As soon as the building was enclosed, we gave a festival - Nov 26, 1881--which was the first gathering within its walls. A large crowd was present, and Rev. S. Baker made a short talk that night. The receipts were about $60. As soon as the building would permit, Sunday school was organized with A. K. Miller as superintendent; Miss Minnie Combs, teacher of primary department; Mrs. J. T. Travis, Mrs. A. P. Fowler, and Misses Stella and Rachael Vandivert were among the teachers. Brother Chivington, on the morning of the opening, in a short talk, charged the school to hold one session each week "as long as grass grows and water runs". The building was finished and papered just before Christmas and was ready for dedication. Rev. J. W. Martinsdale preached the dedicatory sermon in the morning and made an effort to raise the $450 necessary to pay the indebtedness, but he did not raise more than the half of it. After the sermon in the evening, by request, Brother Reuben Gray took the finances in hand and secured the amount necessary, and then Brother Martinsdale proceeded to dedicate the new church to the services of Almighty God, after which the congregation was dismissed with glad hearts because of the victory.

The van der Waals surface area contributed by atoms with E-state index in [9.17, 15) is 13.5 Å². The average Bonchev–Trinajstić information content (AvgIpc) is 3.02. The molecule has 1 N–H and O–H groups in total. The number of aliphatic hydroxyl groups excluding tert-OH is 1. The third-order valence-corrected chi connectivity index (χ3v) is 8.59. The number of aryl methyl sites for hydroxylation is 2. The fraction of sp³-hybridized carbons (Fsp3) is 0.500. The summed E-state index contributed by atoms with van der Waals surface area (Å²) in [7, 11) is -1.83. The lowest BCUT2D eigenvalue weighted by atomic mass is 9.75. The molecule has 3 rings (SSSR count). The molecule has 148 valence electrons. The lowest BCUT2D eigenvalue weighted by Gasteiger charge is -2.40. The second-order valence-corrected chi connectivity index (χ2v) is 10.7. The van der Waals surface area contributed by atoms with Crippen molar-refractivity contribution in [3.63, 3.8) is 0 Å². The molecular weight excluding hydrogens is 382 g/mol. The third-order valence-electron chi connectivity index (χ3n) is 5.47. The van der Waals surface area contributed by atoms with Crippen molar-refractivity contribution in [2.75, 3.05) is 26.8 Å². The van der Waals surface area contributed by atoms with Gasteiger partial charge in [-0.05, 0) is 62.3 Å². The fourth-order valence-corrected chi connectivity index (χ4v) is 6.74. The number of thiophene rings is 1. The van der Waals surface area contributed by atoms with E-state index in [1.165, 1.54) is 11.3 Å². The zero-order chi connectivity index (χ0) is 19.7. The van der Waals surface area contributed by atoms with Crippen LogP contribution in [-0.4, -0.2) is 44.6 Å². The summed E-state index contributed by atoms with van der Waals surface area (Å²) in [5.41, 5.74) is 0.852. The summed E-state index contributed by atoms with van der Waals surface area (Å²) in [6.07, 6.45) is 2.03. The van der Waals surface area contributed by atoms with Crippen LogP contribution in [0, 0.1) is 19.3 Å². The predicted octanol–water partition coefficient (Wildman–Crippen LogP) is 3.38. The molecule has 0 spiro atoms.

The church received a donation of $250 from the church extension fund. Noticeable instances of self-sacrifice were those of Sisters Opdyke and Travis, who each gave $10 which they had saved to get themselves winter wraps. On that memorable night it seemed that the debt could not be paid, and they laid their wraps on the debt and went without for a long time. I went to the home of Mr. and Mrs. A.P. Fowler to visit sick children, and I found the room destitute of lath and plaster, but they gave $125 to the church and waited for the improvements later on. In the home of the writer, there were articles of home use very much needed. We did not have a window shade in our house, but we paid the $125 and went without needed articles for years to come.